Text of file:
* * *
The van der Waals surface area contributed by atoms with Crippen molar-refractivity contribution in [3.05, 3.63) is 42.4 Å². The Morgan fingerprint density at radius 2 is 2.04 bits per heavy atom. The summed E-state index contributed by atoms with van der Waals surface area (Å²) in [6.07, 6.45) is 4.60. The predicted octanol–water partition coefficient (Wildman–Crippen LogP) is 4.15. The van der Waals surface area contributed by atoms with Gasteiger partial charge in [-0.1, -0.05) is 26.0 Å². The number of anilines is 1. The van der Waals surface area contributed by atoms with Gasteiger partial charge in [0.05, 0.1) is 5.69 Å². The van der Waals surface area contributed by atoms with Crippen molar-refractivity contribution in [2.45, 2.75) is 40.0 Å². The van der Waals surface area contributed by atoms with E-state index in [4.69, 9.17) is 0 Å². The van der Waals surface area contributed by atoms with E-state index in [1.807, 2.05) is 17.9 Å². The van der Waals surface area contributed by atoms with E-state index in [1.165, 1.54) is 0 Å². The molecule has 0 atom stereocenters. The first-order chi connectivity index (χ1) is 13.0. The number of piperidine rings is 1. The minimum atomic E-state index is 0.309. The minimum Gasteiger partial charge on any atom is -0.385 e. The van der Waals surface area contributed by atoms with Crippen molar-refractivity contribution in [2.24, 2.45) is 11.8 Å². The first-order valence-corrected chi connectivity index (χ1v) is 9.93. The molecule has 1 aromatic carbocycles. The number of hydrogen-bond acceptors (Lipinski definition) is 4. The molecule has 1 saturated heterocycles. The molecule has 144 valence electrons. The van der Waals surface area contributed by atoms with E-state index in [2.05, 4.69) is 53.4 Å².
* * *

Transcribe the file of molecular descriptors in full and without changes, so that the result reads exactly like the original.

The van der Waals surface area contributed by atoms with Crippen molar-refractivity contribution in [3.05, 3.63) is 42.4 Å². The Morgan fingerprint density at radius 2 is 2.04 bits per heavy atom. The summed E-state index contributed by atoms with van der Waals surface area (Å²) in [6.07, 6.45) is 4.60. The predicted octanol–water partition coefficient (Wildman–Crippen LogP) is 4.15. The van der Waals surface area contributed by atoms with Gasteiger partial charge in [-0.1, -0.05) is 26.0 Å². The number of anilines is 1. The van der Waals surface area contributed by atoms with Gasteiger partial charge in [0.05, 0.1) is 5.69 Å². The van der Waals surface area contributed by atoms with Crippen molar-refractivity contribution in [2.45, 2.75) is 40.0 Å². The van der Waals surface area contributed by atoms with E-state index in [4.69, 9.17) is 0 Å². The van der Waals surface area contributed by atoms with E-state index in [1.807, 2.05) is 17.9 Å². The van der Waals surface area contributed by atoms with E-state index in [1.165, 1.54) is 0 Å². The molecule has 0 atom stereocenters. The first-order chi connectivity index (χ1) is 13.0. The number of piperidine rings is 1. The minimum atomic E-state index is 0.309. The minimum Gasteiger partial charge on any atom is -0.385 e. The van der Waals surface area contributed by atoms with Crippen molar-refractivity contribution in [2.24, 2.45) is 11.8 Å². The first-order valence-corrected chi connectivity index (χ1v) is 9.93. The molecule has 1 aromatic carbocycles. The number of hydrogen-bond acceptors (Lipinski definition) is 4. The molecule has 1 saturated heterocycles. The molecule has 144 valence electrons. The van der Waals surface area contributed by atoms with E-state index in [2.05, 4.69) is 53.4 Å².